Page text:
Kubitza could stay with Halos as Freese returns
ANAHEIM -- Angels third baseman David Freese, out of the lineup the last three games due to lingering tightness in his right hamstring, had an encouraging workout prior to Friday's series opener against the A's.
"I'm good to go," Freese said shortly thereafter. "I'm ready to be in there."
Freese could start as early as Saturday, and Angels manager Mike Scioscia said he could pinch-hit Friday.
That doesn't necessarily mean Kyle Kubitza is on his way out, though.
Kubitza was acquired over the winter with hopes that he would be ready to take over third base in 2016 and got his first Major League call-up earlier than expected because the Angels needed someone to fill in while Freese healed.
With Freese on his way back, the Angels are exploring the possibility of giving Kubitza some reps in left field or at first base so he can continue to help them against right-handed pitching, Scioscia said.
Scioscia believes Kubitza "has the potential to be a premium defender at third base."
"I don't know if you'd want to give up on that," Scioscia added. "His long-range position is definitely third base."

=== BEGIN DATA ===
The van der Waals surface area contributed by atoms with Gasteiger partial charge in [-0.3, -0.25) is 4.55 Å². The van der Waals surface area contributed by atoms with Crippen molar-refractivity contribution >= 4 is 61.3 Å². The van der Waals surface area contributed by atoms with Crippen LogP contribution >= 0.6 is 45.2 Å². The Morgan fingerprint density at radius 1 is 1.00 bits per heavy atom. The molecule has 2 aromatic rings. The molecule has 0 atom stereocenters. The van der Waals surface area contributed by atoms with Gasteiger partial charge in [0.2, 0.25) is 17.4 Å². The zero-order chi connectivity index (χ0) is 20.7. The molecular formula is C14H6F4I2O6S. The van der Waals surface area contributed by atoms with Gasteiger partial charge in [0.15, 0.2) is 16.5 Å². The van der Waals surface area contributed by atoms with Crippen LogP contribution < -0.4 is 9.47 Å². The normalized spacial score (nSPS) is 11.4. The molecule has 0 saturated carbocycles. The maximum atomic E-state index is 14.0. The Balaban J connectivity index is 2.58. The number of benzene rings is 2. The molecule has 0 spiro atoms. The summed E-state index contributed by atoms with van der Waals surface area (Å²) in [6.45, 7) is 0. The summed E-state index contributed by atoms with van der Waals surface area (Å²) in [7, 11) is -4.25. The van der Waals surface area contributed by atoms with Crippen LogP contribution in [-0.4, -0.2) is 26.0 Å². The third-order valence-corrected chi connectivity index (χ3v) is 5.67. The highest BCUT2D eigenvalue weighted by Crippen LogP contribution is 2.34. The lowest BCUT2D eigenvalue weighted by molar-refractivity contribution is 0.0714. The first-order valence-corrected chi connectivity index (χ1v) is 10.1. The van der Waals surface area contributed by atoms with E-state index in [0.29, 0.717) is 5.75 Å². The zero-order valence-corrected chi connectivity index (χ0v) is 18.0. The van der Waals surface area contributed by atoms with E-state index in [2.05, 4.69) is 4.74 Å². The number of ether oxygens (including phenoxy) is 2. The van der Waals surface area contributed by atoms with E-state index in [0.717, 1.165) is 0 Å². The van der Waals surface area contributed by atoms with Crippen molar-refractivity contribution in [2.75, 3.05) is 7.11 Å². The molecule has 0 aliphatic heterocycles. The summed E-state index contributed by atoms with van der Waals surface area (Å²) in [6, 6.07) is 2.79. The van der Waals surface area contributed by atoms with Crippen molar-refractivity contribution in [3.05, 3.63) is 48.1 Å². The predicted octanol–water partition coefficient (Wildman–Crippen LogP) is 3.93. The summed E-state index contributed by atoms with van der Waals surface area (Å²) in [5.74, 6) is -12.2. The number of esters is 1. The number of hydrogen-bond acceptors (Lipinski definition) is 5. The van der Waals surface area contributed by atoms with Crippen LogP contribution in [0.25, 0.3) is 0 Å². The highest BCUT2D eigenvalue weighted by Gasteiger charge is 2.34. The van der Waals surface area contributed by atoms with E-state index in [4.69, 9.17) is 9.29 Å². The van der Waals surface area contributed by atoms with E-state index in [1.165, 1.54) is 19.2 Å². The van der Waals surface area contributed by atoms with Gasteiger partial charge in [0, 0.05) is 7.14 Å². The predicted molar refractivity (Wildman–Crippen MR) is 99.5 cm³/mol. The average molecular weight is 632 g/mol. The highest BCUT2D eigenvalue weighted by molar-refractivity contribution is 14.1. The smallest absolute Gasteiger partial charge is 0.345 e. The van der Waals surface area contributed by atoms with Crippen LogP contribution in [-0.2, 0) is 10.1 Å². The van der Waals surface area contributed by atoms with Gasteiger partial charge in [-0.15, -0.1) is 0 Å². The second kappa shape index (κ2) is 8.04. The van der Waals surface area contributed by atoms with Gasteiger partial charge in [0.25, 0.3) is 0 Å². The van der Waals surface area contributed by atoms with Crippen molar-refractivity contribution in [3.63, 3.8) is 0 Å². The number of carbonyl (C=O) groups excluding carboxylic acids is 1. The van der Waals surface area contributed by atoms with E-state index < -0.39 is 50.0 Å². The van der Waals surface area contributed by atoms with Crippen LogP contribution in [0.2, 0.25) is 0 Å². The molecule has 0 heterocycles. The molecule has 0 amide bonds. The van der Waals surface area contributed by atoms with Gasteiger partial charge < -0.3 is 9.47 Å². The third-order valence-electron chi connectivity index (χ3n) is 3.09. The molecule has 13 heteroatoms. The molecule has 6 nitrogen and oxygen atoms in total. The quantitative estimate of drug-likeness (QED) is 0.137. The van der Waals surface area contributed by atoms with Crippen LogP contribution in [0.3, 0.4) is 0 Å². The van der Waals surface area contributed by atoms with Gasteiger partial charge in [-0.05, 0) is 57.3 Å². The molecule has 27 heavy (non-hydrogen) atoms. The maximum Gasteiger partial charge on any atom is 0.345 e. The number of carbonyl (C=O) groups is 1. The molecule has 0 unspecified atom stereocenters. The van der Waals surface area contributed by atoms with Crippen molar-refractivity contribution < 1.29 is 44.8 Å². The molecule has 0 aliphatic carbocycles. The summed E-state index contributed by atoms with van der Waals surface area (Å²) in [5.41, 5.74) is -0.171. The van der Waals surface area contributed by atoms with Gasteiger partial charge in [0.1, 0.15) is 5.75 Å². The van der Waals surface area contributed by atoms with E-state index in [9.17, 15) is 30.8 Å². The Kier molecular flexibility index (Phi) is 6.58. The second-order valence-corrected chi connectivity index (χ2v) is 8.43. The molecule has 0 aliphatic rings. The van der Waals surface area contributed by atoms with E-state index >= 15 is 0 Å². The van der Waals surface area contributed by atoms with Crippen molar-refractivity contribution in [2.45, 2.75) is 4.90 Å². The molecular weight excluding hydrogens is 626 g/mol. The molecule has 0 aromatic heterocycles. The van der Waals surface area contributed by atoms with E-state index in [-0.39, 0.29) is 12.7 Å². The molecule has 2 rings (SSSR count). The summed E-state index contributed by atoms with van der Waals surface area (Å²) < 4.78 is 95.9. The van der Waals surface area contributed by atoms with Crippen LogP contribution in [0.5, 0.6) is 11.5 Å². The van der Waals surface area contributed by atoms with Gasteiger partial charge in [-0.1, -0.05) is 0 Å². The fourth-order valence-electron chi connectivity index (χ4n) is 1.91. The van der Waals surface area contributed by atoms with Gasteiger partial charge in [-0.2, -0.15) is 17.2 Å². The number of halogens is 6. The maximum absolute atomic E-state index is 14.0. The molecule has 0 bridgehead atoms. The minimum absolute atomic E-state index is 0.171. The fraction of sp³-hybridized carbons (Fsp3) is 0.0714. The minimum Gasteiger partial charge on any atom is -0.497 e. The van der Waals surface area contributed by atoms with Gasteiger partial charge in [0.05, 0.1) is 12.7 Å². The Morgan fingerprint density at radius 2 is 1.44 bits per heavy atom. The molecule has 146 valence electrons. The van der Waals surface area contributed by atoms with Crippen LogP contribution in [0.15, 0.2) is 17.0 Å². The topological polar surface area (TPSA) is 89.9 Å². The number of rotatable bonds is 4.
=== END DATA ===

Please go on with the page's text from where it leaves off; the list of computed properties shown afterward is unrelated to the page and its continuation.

But the Angels need help now.
They entered the weekend series 21st in the Majors in OPS against right-handed pitching and 27th in OPS from their left fielders. Kubitza, a left-handed hitter with a line-drive swing and a gap-to-gap approach, was batting .287/.362/.452 in Triple-A and went 3-for-6 in his first two games with the Angels.
Listed at 6-foot-3, Kubitza played some shortstop at Texas State University and has played third base exclusively in his five-year pro career. The 24-year-old said he spent one or two games at left field in college "and maybe some in rookie ball, if someone got hurt or ejected or something like that."
He's willing to try some more.
"Anything to help the team win," Kubitza said. "If I can do something well enough, hopefully that means I can stay here longer."
With C.J. Cron hitting .204 and Kirk Nieuwenhuis going 3-for-22 before being designated for assignment, the Angels have gone to Efren Navarro as their elusive ninth bat against righties, putting him in left field and starting the struggling Matt Joyce at designated hitter.
Navarro, the Angels' 50th-round pick in 2007, was hitting .320/.421/.556 in Triple-A.
"Any time a player gets an opportunity and performs well, they get more opportunities," Scioscia said. "Hopefully Efren will give us a little boost out there because it's obviously a position we're trying to fill."